III had intended to implement during his brief reign.5 Rather than leave military assignments to the General Staff and the Military Cabinet, which traditionally had supervised such matters and tended to prefer older generals, the Kaiser himself began to decide who would get what posts.6 Although many generals who were now pensioned off or shunted to lesser commands were in fact too advanced in age to serve with the requisite vigor, the failing which Wilhelm detected in others was their opposition to him before he came to the throne.7 Wilhelm was swift to reward those who had stood by him while he waited in the shade of his father and grandfather. Not long after becoming Kaiser, he had an opportunity to make an appointment at the pinnacle of the army. Field Marshal Count Helmuth von Moltke, the legendary architect of victory in the wars of unification twenty years earlier, voluntarily decided in August 1888 to surrender his position as chief of the General Staff. Moltke was almost eighty-eight and physically weak, but he was also prompted to resign because Wilhelm, whom he dismissed as a hardheaded "Husarenoffizier," paid no attention to him.8 No one was surprised that the Kaiser immediately chose his longtime confidant, General Count von Waldersee, as Moltke's successor.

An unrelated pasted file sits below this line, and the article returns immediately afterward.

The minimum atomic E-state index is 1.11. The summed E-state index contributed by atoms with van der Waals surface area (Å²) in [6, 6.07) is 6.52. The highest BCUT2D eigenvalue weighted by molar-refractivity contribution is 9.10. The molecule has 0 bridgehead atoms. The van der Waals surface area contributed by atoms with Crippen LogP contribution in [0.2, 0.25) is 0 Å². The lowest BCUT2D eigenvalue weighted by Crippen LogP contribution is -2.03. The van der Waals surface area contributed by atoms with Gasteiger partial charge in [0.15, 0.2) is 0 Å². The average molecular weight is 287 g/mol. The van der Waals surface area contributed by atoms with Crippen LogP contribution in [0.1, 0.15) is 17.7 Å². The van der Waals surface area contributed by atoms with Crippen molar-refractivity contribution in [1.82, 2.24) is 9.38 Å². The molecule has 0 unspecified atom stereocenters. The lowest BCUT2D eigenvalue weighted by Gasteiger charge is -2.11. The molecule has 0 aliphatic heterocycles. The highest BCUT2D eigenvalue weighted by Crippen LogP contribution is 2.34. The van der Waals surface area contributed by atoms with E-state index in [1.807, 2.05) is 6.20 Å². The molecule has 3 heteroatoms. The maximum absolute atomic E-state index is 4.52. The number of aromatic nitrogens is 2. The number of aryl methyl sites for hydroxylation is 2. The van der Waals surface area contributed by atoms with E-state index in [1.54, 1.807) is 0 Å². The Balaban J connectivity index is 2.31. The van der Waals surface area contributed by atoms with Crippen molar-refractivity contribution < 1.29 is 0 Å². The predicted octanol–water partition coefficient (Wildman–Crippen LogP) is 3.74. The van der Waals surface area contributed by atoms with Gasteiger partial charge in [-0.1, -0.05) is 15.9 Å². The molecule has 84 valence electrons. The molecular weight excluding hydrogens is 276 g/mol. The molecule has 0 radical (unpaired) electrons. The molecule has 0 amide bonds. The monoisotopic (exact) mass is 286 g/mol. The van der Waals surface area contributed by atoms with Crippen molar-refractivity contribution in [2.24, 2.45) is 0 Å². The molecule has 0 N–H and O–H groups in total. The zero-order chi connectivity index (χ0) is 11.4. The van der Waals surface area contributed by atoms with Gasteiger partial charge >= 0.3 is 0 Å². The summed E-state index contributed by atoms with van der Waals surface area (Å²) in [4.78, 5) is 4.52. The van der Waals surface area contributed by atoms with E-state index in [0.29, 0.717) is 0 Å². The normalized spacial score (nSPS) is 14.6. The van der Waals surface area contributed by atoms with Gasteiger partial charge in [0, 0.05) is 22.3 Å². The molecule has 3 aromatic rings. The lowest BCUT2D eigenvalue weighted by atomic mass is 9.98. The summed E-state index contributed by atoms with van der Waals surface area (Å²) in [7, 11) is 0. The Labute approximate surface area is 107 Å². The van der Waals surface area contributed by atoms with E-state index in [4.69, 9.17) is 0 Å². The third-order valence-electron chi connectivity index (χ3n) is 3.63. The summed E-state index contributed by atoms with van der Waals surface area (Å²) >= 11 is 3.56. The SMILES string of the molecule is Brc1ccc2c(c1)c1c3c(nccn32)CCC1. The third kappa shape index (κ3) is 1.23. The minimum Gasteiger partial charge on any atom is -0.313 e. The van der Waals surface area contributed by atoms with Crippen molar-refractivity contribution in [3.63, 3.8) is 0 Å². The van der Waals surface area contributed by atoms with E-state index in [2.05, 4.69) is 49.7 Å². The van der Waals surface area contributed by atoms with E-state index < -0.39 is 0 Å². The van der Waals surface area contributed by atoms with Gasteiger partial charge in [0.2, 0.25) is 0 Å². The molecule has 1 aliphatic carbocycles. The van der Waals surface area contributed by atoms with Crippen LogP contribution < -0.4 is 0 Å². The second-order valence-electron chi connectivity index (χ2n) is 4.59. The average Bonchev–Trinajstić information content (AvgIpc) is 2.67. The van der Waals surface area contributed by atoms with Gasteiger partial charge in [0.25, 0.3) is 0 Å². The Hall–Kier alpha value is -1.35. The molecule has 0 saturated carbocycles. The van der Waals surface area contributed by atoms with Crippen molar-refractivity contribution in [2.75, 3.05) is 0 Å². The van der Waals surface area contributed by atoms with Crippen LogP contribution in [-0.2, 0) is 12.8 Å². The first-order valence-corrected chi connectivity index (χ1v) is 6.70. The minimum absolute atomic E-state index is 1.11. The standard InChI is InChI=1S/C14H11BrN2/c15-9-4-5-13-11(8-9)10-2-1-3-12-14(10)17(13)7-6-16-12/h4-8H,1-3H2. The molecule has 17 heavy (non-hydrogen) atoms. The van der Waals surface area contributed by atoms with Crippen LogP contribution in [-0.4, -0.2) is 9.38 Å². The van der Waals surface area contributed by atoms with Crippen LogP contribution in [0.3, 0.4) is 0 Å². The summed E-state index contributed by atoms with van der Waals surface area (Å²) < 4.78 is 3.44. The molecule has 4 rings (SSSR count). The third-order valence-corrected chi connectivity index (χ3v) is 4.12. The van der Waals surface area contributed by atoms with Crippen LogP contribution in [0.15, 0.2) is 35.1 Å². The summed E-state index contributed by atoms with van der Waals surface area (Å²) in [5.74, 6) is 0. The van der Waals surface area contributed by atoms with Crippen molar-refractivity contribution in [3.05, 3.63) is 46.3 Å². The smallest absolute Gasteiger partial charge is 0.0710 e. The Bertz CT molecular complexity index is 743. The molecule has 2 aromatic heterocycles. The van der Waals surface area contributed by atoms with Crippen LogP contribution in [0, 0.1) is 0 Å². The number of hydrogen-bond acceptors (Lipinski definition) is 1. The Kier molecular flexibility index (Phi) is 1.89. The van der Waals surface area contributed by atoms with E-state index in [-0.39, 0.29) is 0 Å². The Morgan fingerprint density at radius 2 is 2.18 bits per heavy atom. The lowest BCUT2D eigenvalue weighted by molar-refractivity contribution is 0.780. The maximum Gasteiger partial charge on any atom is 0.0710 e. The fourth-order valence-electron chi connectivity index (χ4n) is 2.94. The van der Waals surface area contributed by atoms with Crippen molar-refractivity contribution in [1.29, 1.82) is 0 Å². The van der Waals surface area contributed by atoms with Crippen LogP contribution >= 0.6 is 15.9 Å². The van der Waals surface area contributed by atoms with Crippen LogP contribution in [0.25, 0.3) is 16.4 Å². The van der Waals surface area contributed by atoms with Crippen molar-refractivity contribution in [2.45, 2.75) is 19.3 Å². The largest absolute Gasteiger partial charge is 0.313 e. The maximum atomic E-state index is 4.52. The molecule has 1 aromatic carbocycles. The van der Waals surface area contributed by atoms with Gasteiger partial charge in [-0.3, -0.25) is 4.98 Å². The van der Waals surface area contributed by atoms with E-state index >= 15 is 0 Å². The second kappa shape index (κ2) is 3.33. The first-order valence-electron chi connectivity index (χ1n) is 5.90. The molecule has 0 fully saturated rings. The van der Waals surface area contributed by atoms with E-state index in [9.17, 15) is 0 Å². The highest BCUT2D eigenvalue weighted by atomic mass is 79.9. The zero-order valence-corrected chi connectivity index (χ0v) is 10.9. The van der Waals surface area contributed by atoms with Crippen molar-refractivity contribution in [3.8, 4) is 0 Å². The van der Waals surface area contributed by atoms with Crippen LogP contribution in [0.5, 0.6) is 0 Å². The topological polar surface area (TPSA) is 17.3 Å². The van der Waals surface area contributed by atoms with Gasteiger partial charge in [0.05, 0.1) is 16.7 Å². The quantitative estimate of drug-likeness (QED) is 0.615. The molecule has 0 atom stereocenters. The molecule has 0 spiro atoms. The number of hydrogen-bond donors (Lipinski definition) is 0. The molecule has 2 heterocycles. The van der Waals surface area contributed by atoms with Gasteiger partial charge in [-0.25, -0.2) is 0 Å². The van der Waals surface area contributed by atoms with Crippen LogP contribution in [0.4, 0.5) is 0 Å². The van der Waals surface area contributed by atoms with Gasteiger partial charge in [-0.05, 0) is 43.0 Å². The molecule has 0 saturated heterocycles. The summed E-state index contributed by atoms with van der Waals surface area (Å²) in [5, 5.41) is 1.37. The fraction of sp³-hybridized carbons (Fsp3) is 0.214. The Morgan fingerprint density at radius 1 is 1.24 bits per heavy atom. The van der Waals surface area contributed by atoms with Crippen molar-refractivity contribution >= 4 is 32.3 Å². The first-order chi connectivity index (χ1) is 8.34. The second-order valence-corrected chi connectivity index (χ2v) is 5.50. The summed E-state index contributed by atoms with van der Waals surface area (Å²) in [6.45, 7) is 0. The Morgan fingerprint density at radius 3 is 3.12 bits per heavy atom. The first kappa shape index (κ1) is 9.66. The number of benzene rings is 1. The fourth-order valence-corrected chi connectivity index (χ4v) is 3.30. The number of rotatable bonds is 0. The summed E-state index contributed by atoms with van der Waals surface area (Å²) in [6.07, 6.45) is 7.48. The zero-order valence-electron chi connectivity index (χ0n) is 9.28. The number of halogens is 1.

General Waldersee, now securely settled at the head of the army, had been one of Wilhelm's closest friends since 1882, and their relationship became even more intimate once Wilhelm ascended the throne. Waldersee had rushed to Potsdam on hearing of Friedrich III's death on 15 June 1888 and was admitted at once into the new Kaiser's presence. After receiving Waldersee's condolences, Wilhelm II discussed with the general the numerous changes in military positions he wished to effect. On this occasion, and in the months ahead, Waldersee would always prove forthcoming with suggestions concerning reassignments or retirements of the Kaiser's generals. During the first year of his reign, Wilhelm saw Waldersee on an almost daily basis, often taking extended walks with him in the Tiergarten. Waldersee treated him to a strongly conservative, Christian- social, and Russophobe train of thought, all of which the young ruler found appealing. The general, who had a pronounced tendency to self- satisfaction, was very gratified to learn from the Kaiser's old tutor, Hinzpeter, that he was the only person in whom Wilhelm had full confidence.9
The military figures who enjoyed the most constant access to the Kaiser were not necessarily those who, like Waldersee, held the highest ranks. Wilhelm's intimates in the army were his adjutants, some of whom were generals. At any given time, the Kaiser had six or eight adjutants, who rotated the taxing duty of being in the presence of the